It appeared that President Obama had taken decisive action late Wednesday when he announced that Treasury Secretary Jack Lew had demanded the resignation of acting IRS Commissioner Steven Miller amid the growing scandal over targeting conservative groups. But it turns out that Miller was subject to a term limit that would have forced him out of the job in three weeks.
Miller, a 25-year career IRS employee, was appointed acting commissioner on November 9, 2012. According to the Federal Vacancies Reform Act of 1998, his 210-day term would have set his last day in that post as June 8.
This does not mean that Miller is not paying a price. His intention had been to go back to his job as Deputy Commissioner for Services and Enforcement, a position that put him in charge of the tax exempt unit at the center of a scandal over targeting conservative groups.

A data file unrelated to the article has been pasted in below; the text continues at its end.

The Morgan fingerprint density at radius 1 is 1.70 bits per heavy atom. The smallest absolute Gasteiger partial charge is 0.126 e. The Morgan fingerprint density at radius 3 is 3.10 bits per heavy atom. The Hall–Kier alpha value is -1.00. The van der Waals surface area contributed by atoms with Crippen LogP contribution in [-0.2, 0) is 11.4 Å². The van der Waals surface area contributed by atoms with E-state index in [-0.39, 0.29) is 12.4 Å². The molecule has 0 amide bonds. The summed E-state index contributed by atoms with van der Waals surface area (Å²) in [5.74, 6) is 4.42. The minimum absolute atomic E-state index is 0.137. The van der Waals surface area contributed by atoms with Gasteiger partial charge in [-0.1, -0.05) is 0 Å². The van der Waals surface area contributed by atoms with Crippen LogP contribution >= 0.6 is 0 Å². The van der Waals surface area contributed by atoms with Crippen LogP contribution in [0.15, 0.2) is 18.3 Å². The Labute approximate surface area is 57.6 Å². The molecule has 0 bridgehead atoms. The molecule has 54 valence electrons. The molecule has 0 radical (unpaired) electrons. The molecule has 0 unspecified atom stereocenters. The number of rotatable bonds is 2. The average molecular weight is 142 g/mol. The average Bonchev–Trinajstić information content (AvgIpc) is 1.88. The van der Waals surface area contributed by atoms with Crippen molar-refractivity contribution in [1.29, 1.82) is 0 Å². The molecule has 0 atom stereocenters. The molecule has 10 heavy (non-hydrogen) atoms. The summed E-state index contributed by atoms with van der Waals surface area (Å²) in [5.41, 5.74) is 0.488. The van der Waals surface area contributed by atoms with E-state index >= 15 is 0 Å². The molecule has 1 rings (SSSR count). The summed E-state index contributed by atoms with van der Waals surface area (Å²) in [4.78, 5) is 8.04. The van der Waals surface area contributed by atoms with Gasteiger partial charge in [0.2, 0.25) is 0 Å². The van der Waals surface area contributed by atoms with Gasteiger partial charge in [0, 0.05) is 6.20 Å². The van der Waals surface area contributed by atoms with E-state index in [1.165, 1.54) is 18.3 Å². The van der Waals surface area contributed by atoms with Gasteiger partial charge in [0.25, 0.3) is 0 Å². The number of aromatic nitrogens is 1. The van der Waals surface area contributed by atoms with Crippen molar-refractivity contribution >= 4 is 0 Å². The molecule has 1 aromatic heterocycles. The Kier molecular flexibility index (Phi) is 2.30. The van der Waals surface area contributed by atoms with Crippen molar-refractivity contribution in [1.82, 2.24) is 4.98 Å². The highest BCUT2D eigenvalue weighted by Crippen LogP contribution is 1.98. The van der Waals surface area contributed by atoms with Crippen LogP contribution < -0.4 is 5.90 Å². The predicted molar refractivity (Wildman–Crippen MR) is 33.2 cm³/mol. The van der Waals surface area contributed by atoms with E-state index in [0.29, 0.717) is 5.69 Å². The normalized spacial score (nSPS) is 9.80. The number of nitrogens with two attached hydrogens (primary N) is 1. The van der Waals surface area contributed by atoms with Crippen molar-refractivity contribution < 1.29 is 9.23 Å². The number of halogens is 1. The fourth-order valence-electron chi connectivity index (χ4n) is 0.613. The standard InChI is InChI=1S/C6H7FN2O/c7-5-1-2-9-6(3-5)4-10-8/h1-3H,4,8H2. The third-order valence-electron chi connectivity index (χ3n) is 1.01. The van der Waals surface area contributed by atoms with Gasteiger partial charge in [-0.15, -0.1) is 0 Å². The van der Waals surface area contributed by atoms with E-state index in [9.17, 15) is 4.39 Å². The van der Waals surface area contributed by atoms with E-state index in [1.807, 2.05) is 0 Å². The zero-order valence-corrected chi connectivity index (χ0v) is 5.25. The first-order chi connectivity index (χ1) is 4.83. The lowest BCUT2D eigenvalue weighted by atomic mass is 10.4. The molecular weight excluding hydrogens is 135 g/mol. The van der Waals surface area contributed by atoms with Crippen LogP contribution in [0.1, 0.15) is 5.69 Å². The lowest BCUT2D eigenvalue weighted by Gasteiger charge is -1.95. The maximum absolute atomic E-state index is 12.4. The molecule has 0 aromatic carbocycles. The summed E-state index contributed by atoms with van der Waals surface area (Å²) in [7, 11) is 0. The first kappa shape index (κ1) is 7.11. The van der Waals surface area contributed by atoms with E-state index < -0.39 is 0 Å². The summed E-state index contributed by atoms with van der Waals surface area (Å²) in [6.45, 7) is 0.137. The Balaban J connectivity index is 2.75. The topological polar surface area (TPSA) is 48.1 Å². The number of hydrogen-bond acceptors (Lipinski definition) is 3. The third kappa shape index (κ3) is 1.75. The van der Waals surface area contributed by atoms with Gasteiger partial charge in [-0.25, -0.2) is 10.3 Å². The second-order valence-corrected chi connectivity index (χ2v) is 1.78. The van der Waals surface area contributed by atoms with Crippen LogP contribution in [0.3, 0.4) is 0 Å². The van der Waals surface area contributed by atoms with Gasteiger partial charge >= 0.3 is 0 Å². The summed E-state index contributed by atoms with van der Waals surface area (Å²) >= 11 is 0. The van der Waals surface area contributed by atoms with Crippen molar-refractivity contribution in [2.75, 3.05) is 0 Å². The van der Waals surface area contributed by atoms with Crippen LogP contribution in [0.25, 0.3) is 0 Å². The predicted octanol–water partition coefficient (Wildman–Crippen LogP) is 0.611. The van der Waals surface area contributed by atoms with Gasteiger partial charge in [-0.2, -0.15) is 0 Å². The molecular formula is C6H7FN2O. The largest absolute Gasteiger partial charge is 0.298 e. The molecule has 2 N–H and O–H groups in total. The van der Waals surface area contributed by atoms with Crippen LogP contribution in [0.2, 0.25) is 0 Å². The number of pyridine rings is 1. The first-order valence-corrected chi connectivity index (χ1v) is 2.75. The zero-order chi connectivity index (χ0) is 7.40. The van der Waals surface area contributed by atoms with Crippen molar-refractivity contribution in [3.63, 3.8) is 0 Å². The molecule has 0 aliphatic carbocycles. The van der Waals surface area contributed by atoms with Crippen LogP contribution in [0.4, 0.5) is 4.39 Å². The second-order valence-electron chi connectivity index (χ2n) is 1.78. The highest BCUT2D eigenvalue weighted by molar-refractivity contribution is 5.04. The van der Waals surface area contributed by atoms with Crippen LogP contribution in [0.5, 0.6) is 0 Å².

This statute makes it clear Miller could not remain acting IRS commissioner unless he was proactively reappointed as acting commissioner for another 210 days, or Obama nominated a permanent commissioner allowing Miller to remain in the job until that person was confirmed.
A Treasury Department official points out, however, that under the law Miller would have continued to run the IRS from his deputy commissioner post.
In his resignation letter, Miller alluded to the fact that his term as acting commissioner was soon to expire.
"It is with regret that I will be departing from the IRS as my acting assignment ends in early June," Miller wrote in his resignation letter on Wednesday. "This has been an incredibly difficult time for the IRS given the events of the past few days, and there is a strong and immediate need to restore public trust in the nation's tax agency. I believe the Service will benefit from having a new acting commissioner in place during this challenging period."
But Miller also suggested he would not be leaving the post right away.
"As I wrap up my time at the IRS," he wrote, "I will be focused on an orderly transition."